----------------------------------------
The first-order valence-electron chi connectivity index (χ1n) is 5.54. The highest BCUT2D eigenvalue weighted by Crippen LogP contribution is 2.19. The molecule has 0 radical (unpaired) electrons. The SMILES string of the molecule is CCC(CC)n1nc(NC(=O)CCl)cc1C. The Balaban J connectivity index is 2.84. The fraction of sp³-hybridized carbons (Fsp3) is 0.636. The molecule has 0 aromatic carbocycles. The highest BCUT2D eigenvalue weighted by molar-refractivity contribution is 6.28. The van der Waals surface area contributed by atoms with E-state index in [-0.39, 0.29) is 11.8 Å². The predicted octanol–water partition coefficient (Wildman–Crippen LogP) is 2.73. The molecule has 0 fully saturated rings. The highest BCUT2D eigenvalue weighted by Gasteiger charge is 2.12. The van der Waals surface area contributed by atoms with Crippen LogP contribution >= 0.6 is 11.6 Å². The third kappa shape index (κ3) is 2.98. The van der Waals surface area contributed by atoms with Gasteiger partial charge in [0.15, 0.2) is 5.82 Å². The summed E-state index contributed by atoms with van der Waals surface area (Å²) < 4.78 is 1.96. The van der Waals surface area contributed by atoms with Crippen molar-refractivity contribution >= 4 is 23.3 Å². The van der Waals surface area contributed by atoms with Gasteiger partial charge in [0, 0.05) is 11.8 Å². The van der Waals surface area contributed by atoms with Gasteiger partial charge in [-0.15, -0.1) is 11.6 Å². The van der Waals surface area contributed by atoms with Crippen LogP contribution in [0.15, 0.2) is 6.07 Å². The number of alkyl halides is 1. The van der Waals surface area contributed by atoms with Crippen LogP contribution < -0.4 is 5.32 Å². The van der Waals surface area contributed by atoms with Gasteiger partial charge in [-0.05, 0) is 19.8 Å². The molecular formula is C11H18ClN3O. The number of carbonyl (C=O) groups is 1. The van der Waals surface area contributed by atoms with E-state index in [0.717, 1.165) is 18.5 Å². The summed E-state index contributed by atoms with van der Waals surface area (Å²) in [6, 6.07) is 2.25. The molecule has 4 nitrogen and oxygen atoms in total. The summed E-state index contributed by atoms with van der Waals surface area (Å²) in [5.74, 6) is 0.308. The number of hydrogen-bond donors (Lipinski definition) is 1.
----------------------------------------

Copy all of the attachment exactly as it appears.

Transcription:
The first-order valence-electron chi connectivity index (χ1n) is 5.54. The highest BCUT2D eigenvalue weighted by Crippen LogP contribution is 2.19. The molecule has 0 radical (unpaired) electrons. The SMILES string of the molecule is CCC(CC)n1nc(NC(=O)CCl)cc1C. The Balaban J connectivity index is 2.84. The fraction of sp³-hybridized carbons (Fsp3) is 0.636. The molecule has 0 aromatic carbocycles. The highest BCUT2D eigenvalue weighted by molar-refractivity contribution is 6.28. The van der Waals surface area contributed by atoms with E-state index in [-0.39, 0.29) is 11.8 Å². The predicted octanol–water partition coefficient (Wildman–Crippen LogP) is 2.73. The molecule has 0 fully saturated rings. The highest BCUT2D eigenvalue weighted by Gasteiger charge is 2.12. The van der Waals surface area contributed by atoms with Crippen LogP contribution >= 0.6 is 11.6 Å². The third kappa shape index (κ3) is 2.98. The van der Waals surface area contributed by atoms with Gasteiger partial charge in [0.15, 0.2) is 5.82 Å². The summed E-state index contributed by atoms with van der Waals surface area (Å²) < 4.78 is 1.96. The van der Waals surface area contributed by atoms with Crippen molar-refractivity contribution >= 4 is 23.3 Å². The van der Waals surface area contributed by atoms with Gasteiger partial charge in [0, 0.05) is 11.8 Å². The van der Waals surface area contributed by atoms with Gasteiger partial charge in [-0.15, -0.1) is 11.6 Å². The van der Waals surface area contributed by atoms with Crippen LogP contribution in [0.15, 0.2) is 6.07 Å². The number of alkyl halides is 1. The van der Waals surface area contributed by atoms with Crippen LogP contribution < -0.4 is 5.32 Å². The van der Waals surface area contributed by atoms with Gasteiger partial charge in [-0.05, 0) is 19.8 Å². The molecular formula is C11H18ClN3O. The number of carbonyl (C=O) groups is 1. The van der Waals surface area contributed by atoms with E-state index in [0.717, 1.165) is 18.5 Å². The summed E-state index contributed by atoms with van der Waals surface area (Å²) in [6, 6.07) is 2.25. The molecule has 4 nitrogen and oxygen atoms in total. The summed E-state index contributed by atoms with van der Waals surface area (Å²) in [5.74, 6) is 0.308. The number of hydrogen-bond donors (Lipinski definition) is 1.